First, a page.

Do people click all the links? Do they listen to all the songs? K asked me Saturday night at a Saturday Night Edition of Thursday Night Pints. I know, I said, some regularly do, most don't though I'd guess more click through to the links than listen to the music, I have one good friend who tells me he never listens to the music. L said, depends on the music for me, the experimental music, fuck that. That ended this week's questions about this blog. Minor wonderment at obamaclusterfuck that handed the GOP a lifeline after the GOP had its ass clocked in kabukifuck re: Obama's incompetence: real, fake, death to the Either/Or. L said, I've never seen incompetence so competently executed, it must be by design. Design, I said, as in Battling Tops. Huh? said K. He's old, said L. More music you don't like Sunday, I said to L, you'll like Monday's.
- And she will.
- The business of free speech: Freedom of speech isn’t freedom from the consequences of speech. Freedom of speech is not a protection against people telling you that your views are hateful. Freedom of speech doesn’t oblige other people or organizations to support you in your privileged position as a broadcaster, or journalist, or blogger. Freedom of speech isn’t a guarantee of permanent employment when the thing you are selling is your opinion, nor does freedom of speech compel the public to buy said opinion from you.
- New Inquiry's Sunday readings.
- A pandemonium of word demons.
- The staying away.
- The NYT obit for Lessing. She was someone who I always liked what she was saying better than I liked the way she said it.
- List of Lessing links.
- Bump: I've still three tickets to Bonnie Prince Billy in Annapolis on Thursday that I cannot use and the YOU CAN HAVE FOR FREE.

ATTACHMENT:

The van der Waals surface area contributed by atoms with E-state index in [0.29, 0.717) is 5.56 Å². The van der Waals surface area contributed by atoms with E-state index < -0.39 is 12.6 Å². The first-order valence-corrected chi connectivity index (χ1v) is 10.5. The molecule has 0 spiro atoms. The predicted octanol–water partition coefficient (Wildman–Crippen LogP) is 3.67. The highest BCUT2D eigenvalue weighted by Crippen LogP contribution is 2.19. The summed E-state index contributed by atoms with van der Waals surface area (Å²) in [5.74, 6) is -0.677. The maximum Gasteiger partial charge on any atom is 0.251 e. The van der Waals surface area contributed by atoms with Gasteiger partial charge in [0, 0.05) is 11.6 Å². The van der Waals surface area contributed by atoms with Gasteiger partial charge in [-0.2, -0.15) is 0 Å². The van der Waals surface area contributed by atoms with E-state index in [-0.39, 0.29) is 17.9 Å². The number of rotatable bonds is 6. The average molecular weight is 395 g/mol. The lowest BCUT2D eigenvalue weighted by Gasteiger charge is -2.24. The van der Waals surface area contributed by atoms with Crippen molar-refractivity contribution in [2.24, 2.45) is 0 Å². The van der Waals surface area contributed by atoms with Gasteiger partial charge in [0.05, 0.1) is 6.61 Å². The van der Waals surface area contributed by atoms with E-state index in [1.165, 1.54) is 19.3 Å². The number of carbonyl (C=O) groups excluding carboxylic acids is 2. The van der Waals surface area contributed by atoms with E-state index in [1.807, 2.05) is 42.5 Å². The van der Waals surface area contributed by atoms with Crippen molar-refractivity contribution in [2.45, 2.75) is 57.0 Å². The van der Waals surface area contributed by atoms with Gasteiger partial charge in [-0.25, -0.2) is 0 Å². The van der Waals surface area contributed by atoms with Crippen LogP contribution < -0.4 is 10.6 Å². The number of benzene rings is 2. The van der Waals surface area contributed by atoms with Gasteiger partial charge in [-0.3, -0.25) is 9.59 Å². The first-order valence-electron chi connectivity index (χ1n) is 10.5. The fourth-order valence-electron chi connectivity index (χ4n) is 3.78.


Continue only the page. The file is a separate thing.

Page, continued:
- Iva Bittova documentary.
- Feldman and Beckett (yes, again) for those of you who do.
IN A LANDSCAPE: IV
Now the scene changes, we say, and the next few years
are quiet. It's another curse, the inverse of the "interesting times"
the Chinese were said to go on so about. Nevertheless, there it is,
as the emptiness needs a something in order to be defined as empty,
which means we spend the next few years talking about other years,
as if that's what's important. Maybe that is what's important. It was terrible,
the hospital stay. The children. Not the children in the abstract way,
but those times worried that this would go wrong, or that, and then things
do go wrong and it almost feels like we'd wished for it to happen,
so not only do we have to go through this terrible time, but we also
have to keep reminding ourselves that we didn't wish for it. It's Problem
One. And there's our two-year-old son strapped to a board with an IV, crying.
And doesn't it feel like a formal device then? As if expecting it
were the same--or is the same--as willing it, but then almost willing it anyway,
saying something like, "Please God, or whomever, get it over with already . . ."
if the world isn't going to be a museum only, as museums keep calling out
that there's so much more to find in the past, like ourselves, for instance.
The simplification of our forms. The question of why it might be important
to save our dinnerware, or Yo-yos. We have these accidents
in common: last night I was pulling a filing cabinet upstairs on a hand truck,
and at the 90 degree turn it fell on top of me and I had to hold it like that,
one wheel on the stair, one in mid-air. So I had some time on my hands,
waiting for Robin to get home. They say that if you relax, lying there
is 80% as restful as sleep. And knowing how to relax is key, they say.
Here's a guess: we will sit on a wooden lawn-chair in the sun, and we
will like it. We will run the numbers and think it sounds like a good
proposition. We will consult a map, even ask directions. The sun's
out right now, in fact, and it's all a matter of doing the next big thing.
Driving home, say. And then it's a manner of having done something.
Driving past the car wash. Yes, forcing a matter of doing the next
thing, which is filling out the accident report, while the old man
who hit my pickup is crying in the street. And then I'm walking around,
picking up the fender and light pieces and putting them in the bed.